The experience was a bit like that sequence in George Pal's film adaptation of The Time Machine as Rod Taylor watches history unfold before him, or Lucy in Luc Besson's film of the same name.  So much to see, too much to take in.  I dawdled most in the rooms which have been scooped up from their original establishments and recreated in the museum, panel by panel, like pocket universes (which also made it also somewhat like seeing a National Trust property or stepping through the mirrors in Doctor Who's The Girl In The Fireplace).  But even then, I was conscious of the clock, the deadline of the museum closing time causing a need to push on.  Seeing so many beautiful objects in one place is overwhelming especially when there's barely seconds for your mind to gather context, read notes.

(6)  You just won't believe how vastly, hugely, mind-bogglingly big it is.

The one room which must be visited is the Raphael chamber.  Massive frescoes leant by her Majesty the Queen line the walls of a space which is the size of a church if not a cathedral, which given how much of the rest of the surrounding spaces have low ceilings is truly awe inspiring.  The paintings themselves are actually pretty difficult to look at, light shining across their protective glaze, but the equally massive information labels offer a decent synopsis of what we're seeing.  Oh to have a day to simply sit in that space and watch people's reactions on entering looking up and around the contours of the ceiling boggle eyed.  But the V&A is rather like taking the Grand Tour in one place, probably because much of its collection is from the results of that Grand Tour.  The cast galleries feature plaster recreations of some of Europe's great statuary including Michelangelo's David which is much  taller than I expected.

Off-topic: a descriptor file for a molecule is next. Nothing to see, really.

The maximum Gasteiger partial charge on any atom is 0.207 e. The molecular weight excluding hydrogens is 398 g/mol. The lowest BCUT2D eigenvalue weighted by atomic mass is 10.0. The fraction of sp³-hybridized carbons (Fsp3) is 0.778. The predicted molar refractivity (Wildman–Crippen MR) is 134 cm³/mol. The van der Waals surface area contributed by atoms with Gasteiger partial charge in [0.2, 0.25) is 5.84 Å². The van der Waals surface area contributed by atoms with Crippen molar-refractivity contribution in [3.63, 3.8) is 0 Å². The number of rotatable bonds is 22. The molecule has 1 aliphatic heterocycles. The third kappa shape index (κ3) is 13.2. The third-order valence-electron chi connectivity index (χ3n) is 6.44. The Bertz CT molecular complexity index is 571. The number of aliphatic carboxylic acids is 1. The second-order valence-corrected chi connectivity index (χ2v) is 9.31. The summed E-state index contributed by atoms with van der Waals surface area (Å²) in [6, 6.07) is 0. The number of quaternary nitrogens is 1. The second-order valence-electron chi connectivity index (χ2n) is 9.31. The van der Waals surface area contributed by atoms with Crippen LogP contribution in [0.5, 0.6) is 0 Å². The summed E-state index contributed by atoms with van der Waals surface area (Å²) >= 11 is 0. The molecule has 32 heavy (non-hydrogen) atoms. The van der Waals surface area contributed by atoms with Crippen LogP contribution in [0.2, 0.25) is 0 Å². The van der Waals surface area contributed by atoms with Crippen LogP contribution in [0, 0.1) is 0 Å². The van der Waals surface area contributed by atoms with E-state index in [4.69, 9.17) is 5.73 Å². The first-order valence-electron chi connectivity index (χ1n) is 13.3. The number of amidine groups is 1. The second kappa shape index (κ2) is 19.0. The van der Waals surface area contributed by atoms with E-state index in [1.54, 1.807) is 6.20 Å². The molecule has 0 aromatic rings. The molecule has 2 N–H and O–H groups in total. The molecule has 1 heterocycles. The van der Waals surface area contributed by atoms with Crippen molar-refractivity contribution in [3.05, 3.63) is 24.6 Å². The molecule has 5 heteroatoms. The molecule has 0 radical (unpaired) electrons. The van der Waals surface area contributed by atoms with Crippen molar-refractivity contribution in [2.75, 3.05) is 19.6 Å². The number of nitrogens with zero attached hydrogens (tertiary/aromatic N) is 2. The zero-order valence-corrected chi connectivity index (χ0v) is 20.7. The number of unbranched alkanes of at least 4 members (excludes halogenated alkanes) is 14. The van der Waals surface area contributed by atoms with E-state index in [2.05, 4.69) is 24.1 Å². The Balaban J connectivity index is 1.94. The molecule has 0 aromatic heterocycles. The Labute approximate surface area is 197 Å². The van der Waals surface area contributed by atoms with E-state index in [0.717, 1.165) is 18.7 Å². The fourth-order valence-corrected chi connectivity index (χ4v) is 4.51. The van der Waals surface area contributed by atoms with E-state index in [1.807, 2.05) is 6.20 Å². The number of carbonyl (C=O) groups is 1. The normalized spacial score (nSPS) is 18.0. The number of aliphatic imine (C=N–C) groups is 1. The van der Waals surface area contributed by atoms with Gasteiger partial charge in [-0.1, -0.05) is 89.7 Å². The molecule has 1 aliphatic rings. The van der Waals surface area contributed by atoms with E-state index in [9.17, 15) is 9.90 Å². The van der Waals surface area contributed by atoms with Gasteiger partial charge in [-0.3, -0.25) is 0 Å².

(7)  There aren't enough toilets.

As we've discussed before, I'm usually happy if there's some decent paintings and adequate toilets at a museum or art venue.  The problem at the V&A is that because they gallery is so vast, it takes a good five minutes to walk to the nearest toilet which is a problem if you have the constitution of a child and need to go more than most especially if you're standing up a lot.  Eventually I worked out some good routes back to the main toilets but please, the V&A, for the love of Daenerys Targaryen will you please add some more conveniences or failing that better signage in the middle of the exhibition spaces demonstrating their locations.

(8)  I ain't nothing like a Dame.

In the performance section, alongside a recreation of Kylie Minogue's tour dressing room (add another day to unpack that visual feast) is a selection of costumes for dress up amongst which is Widow Twankey's dress.  Once I'd worked out which way it was supposed to fit, and after another visitor offered to attach the velcro at the back, I took this selfie:

I'm sure having a hat would have made the difference.  On the upside, having lost all of this weight over the past few years, most of the costumes were way too big for me.  Yes, I tried them all on.

(9)  You can't see everything.

Which feels like I'm repeating myself, but it's true.  As closing time descended, I was just stepping into a gallery dedicated to the Americas.  Having barely glanced at anything, the staff were pulling chords across doorways and closing the rooms down, a massive physical hint that they wanted to go home.  Sorry, photography.  As I wandered with urgency back to the cloakroom to pick up my backpack, I was impressed with the speed that the staff were able to coax visitors towards the exit.  Having worked in similar situations, there are always straddlers and yet here we all were streaming towards the doors before the closing time of a quarter to six.